Friday, 10 February 2017

Constitutional Court Decision to protect infringers

On the 13th of December 2016 the Constitutional Court of Russia made important decision on authors, patent and trademark law aiming to protect infringers whose punishment might be too severe according to existing rules. Russian Ministry of Justice have already made a proposal for amendments…
Authors, patent and trademark law is the Part 4 of the Russian Civil Code and its art. (1) 1301, (1) 1311, (4) 1515 provide that in case of infringement an author or an owner of intellectual property can ask for compensation instead of proving losses, the amount of the compensation should be from 10 000 rubles to 5 million rubles for each infringement (today the rate is around 59 rubles for US dollar, so the amount is between 170 and 84746 dollars). 
The court stated that in general the compensation was purported to protect the intellectual property, as it was always difficult to prove losses as far as intangibles were concerned. When an infringer was a business legal entity, which acted at their own risk, the compensation amount couldn’t be considered unfair even in case it exceeded the losses of an intellectual property owner, several other examples of penalties in civil legislation being mentioned. However as far as individual businessman (businesswoman) was concerned all the case should be looked at from a different perspective. An individual businessman (businesswoman) is liable to creditors with all his (her) property. So in case the punishment was too severe, the hardship would affect not only the infringers but their family and children as weall. Thus in this case a court should have more discretion to compare all the circumstances in question to set a fair penalty, said the Court, and therefore a fix minimum of the compensation contradicted the Constitution.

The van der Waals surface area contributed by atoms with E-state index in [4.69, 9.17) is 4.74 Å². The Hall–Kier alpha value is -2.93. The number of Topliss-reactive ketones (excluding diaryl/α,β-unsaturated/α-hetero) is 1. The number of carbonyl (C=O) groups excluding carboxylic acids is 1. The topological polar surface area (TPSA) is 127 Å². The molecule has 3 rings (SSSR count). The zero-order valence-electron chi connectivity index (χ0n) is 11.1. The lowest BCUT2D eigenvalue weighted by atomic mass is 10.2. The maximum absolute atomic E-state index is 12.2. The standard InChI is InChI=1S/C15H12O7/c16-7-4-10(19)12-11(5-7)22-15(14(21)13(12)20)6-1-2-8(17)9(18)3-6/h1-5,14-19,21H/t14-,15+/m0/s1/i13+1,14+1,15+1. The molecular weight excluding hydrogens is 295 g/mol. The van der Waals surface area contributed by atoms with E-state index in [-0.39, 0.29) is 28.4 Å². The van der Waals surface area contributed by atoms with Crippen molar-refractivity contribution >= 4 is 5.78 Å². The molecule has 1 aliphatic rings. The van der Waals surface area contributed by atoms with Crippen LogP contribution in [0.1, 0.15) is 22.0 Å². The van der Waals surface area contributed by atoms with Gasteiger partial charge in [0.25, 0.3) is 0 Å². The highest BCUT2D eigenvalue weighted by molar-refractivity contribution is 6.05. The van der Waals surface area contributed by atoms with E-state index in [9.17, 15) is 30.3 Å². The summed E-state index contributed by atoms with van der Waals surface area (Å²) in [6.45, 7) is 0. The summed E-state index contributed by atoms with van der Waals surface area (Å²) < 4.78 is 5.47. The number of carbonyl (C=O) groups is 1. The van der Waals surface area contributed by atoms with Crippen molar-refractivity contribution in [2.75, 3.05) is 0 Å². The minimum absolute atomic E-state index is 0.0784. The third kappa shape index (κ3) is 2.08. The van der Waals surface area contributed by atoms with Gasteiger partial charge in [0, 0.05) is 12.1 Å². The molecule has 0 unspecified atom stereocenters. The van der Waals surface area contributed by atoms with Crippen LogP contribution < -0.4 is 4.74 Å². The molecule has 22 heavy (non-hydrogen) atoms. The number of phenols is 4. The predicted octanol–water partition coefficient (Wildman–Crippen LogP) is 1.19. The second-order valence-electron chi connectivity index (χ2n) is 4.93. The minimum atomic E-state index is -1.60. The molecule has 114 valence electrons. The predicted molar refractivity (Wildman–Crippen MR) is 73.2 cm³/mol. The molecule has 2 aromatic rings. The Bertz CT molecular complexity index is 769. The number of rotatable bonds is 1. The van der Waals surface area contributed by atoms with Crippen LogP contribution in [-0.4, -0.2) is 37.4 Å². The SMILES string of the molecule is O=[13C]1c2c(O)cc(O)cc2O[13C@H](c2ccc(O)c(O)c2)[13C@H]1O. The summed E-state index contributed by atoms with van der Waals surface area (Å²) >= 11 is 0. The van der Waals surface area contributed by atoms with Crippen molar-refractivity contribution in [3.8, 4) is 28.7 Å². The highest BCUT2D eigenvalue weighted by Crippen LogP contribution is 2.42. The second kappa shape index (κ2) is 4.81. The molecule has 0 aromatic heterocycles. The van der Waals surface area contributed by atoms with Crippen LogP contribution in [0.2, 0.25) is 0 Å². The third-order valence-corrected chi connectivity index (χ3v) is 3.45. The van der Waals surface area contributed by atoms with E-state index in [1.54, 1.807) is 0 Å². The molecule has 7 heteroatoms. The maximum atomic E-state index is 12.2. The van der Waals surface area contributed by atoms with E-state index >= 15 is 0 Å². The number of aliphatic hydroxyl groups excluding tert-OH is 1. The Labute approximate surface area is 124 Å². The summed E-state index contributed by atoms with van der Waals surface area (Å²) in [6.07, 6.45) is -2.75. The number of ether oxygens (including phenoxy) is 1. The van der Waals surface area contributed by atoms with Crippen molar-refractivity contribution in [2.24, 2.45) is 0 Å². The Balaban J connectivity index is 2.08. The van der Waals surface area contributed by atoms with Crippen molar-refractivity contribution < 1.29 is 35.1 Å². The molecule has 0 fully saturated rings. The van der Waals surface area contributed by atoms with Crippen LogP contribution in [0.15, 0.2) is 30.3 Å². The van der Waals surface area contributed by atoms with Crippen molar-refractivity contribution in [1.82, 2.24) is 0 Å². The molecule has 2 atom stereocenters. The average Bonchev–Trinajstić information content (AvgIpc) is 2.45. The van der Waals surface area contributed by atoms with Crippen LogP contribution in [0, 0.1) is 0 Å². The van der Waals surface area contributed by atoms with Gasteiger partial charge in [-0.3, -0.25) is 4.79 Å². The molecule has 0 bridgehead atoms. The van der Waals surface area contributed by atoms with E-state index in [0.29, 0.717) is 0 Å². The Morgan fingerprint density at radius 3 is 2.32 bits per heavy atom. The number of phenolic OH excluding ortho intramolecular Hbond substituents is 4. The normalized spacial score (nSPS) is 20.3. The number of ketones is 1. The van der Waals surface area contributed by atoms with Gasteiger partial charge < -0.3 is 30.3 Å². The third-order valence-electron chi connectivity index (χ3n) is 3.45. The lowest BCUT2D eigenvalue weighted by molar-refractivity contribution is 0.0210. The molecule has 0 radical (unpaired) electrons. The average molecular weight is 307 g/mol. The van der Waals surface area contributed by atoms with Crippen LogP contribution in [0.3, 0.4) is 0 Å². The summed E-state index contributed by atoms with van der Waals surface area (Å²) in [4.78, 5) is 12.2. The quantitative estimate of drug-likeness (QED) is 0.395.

Although the decision might seem to be an unjustified protection to violators, the sheer number of cases, where such protection could be applied, is tending to zero. So the Ministry of Justice unsurprisingly quickly made a proposal for the Civil Code amendments to fill the gap. It suggested to let a court set a compensation less that 10 000 rubles if it was the first infringement, the losses are ‘in several times’ less than the compensation minimum and, finally, the infringement is not 'severe'. All these general word should let a court made a ‘fair’ decision in each particular case but this flexibility is looking quite rhetorical.